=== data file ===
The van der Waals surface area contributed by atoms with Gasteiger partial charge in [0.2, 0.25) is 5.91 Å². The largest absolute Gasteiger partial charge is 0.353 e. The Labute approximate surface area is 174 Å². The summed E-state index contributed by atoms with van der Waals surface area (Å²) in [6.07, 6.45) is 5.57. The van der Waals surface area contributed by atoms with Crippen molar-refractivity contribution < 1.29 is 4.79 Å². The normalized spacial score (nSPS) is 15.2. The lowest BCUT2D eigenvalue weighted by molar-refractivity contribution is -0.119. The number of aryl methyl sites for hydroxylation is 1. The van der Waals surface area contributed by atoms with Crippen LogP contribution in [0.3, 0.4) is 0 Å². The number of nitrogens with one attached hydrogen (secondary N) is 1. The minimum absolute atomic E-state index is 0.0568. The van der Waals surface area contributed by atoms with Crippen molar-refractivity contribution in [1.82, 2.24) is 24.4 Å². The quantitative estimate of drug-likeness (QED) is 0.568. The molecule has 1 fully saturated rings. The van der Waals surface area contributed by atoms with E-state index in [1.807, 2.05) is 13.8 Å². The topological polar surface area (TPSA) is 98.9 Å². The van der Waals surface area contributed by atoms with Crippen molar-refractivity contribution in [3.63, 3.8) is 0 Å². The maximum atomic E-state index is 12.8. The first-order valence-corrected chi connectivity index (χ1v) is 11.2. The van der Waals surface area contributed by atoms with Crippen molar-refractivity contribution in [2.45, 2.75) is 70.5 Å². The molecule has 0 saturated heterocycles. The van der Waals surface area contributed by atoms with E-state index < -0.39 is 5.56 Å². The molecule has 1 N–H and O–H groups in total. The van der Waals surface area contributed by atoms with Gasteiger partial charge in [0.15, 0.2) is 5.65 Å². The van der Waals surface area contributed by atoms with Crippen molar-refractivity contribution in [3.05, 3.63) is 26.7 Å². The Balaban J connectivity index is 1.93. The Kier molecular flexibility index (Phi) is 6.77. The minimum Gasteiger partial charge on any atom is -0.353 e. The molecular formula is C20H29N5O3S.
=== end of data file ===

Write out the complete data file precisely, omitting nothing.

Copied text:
The van der Waals surface area contributed by atoms with Gasteiger partial charge in [0.2, 0.25) is 5.91 Å². The largest absolute Gasteiger partial charge is 0.353 e. The Labute approximate surface area is 174 Å². The summed E-state index contributed by atoms with van der Waals surface area (Å²) in [6.07, 6.45) is 5.57. The van der Waals surface area contributed by atoms with Crippen molar-refractivity contribution < 1.29 is 4.79 Å². The normalized spacial score (nSPS) is 15.2. The lowest BCUT2D eigenvalue weighted by molar-refractivity contribution is -0.119. The number of aryl methyl sites for hydroxylation is 1. The van der Waals surface area contributed by atoms with Crippen LogP contribution in [0.3, 0.4) is 0 Å². The number of nitrogens with one attached hydrogen (secondary N) is 1. The minimum absolute atomic E-state index is 0.0568. The van der Waals surface area contributed by atoms with Crippen molar-refractivity contribution in [1.82, 2.24) is 24.4 Å². The quantitative estimate of drug-likeness (QED) is 0.568. The molecule has 1 fully saturated rings. The van der Waals surface area contributed by atoms with E-state index in [1.807, 2.05) is 13.8 Å². The topological polar surface area (TPSA) is 98.9 Å². The van der Waals surface area contributed by atoms with Crippen molar-refractivity contribution in [3.63, 3.8) is 0 Å². The maximum atomic E-state index is 12.8. The first-order valence-corrected chi connectivity index (χ1v) is 11.2. The van der Waals surface area contributed by atoms with Crippen molar-refractivity contribution in [2.45, 2.75) is 70.5 Å². The molecule has 0 saturated heterocycles. The van der Waals surface area contributed by atoms with E-state index < -0.39 is 5.56 Å². The molecule has 1 N–H and O–H groups in total. The van der Waals surface area contributed by atoms with Gasteiger partial charge in [0.15, 0.2) is 5.65 Å². The van der Waals surface area contributed by atoms with Crippen molar-refractivity contribution in [3.05, 3.63) is 26.7 Å². The Balaban J connectivity index is 1.93. The Kier molecular flexibility index (Phi) is 6.77. The minimum Gasteiger partial charge on any atom is -0.353 e. The molecular formula is C20H29N5O3S.